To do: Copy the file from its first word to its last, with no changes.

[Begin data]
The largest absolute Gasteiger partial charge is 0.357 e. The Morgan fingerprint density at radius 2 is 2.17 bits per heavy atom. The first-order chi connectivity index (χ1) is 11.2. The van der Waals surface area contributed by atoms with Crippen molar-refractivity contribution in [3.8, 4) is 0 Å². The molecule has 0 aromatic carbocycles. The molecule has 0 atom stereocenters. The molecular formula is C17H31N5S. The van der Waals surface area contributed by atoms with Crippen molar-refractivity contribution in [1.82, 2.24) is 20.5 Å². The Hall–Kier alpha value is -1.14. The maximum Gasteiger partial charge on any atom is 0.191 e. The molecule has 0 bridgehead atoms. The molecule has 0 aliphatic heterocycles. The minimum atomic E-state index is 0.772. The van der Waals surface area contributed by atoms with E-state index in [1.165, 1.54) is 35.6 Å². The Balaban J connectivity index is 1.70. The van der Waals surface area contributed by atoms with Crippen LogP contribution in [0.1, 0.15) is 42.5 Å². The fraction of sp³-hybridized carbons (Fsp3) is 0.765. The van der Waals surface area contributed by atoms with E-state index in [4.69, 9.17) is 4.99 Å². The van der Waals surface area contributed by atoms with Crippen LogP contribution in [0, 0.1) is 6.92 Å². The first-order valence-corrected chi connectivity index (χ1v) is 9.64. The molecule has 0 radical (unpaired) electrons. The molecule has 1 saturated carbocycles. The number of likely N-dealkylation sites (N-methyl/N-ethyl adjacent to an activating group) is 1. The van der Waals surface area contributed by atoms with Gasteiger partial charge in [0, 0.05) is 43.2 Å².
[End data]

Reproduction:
The largest absolute Gasteiger partial charge is 0.357 e. The Morgan fingerprint density at radius 2 is 2.17 bits per heavy atom. The first-order chi connectivity index (χ1) is 11.2. The van der Waals surface area contributed by atoms with Crippen molar-refractivity contribution in [3.8, 4) is 0 Å². The molecule has 0 aromatic carbocycles. The molecule has 0 atom stereocenters. The molecular formula is C17H31N5S. The van der Waals surface area contributed by atoms with Crippen molar-refractivity contribution in [1.82, 2.24) is 20.5 Å². The Hall–Kier alpha value is -1.14. The maximum Gasteiger partial charge on any atom is 0.191 e. The molecule has 0 bridgehead atoms. The molecule has 0 aliphatic heterocycles. The minimum atomic E-state index is 0.772. The van der Waals surface area contributed by atoms with E-state index in [1.165, 1.54) is 35.6 Å². The Balaban J connectivity index is 1.70. The van der Waals surface area contributed by atoms with Crippen LogP contribution in [0.1, 0.15) is 42.5 Å². The fraction of sp³-hybridized carbons (Fsp3) is 0.765. The van der Waals surface area contributed by atoms with E-state index in [4.69, 9.17) is 4.99 Å². The van der Waals surface area contributed by atoms with Crippen LogP contribution in [0, 0.1) is 6.92 Å². The first-order valence-corrected chi connectivity index (χ1v) is 9.64. The molecule has 0 radical (unpaired) electrons. The molecule has 1 saturated carbocycles. The number of likely N-dealkylation sites (N-methyl/N-ethyl adjacent to an activating group) is 1. The van der Waals surface area contributed by atoms with Gasteiger partial charge in [0, 0.05) is 43.2 Å².